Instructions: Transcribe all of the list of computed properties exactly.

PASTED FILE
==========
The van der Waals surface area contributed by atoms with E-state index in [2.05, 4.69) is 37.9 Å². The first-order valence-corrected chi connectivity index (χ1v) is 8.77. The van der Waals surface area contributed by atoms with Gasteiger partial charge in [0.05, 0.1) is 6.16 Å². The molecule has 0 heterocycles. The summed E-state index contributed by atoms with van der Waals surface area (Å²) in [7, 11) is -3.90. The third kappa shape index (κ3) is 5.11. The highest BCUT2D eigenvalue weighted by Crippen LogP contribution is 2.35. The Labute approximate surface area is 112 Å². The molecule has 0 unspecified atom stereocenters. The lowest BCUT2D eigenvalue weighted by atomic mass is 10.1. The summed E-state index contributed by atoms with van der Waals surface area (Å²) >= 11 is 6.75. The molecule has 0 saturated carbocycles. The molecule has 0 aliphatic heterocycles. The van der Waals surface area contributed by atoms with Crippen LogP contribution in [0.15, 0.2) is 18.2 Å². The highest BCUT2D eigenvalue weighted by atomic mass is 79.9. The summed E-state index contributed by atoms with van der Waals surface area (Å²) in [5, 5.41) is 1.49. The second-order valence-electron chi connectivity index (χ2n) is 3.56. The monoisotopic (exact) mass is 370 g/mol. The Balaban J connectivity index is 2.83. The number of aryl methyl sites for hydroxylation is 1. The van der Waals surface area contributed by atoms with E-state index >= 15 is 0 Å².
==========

The van der Waals surface area contributed by atoms with E-state index in [2.05, 4.69) is 37.9 Å². The first-order valence-corrected chi connectivity index (χ1v) is 8.77. The van der Waals surface area contributed by atoms with Gasteiger partial charge in [0.05, 0.1) is 6.16 Å². The molecule has 0 heterocycles. The summed E-state index contributed by atoms with van der Waals surface area (Å²) in [7, 11) is -3.90. The third kappa shape index (κ3) is 5.11. The highest BCUT2D eigenvalue weighted by Crippen LogP contribution is 2.35. The Labute approximate surface area is 112 Å². The molecule has 0 unspecified atom stereocenters. The lowest BCUT2D eigenvalue weighted by atomic mass is 10.1. The summed E-state index contributed by atoms with van der Waals surface area (Å²) >= 11 is 6.75. The molecule has 0 saturated carbocycles. The molecule has 0 aliphatic heterocycles. The van der Waals surface area contributed by atoms with Crippen LogP contribution in [0.15, 0.2) is 18.2 Å². The highest BCUT2D eigenvalue weighted by atomic mass is 79.9. The summed E-state index contributed by atoms with van der Waals surface area (Å²) in [5, 5.41) is 1.49. The second-order valence-electron chi connectivity index (χ2n) is 3.56. The monoisotopic (exact) mass is 370 g/mol. The Balaban J connectivity index is 2.83. The number of aryl methyl sites for hydroxylation is 1. The van der Waals surface area contributed by atoms with E-state index >= 15 is 0 Å².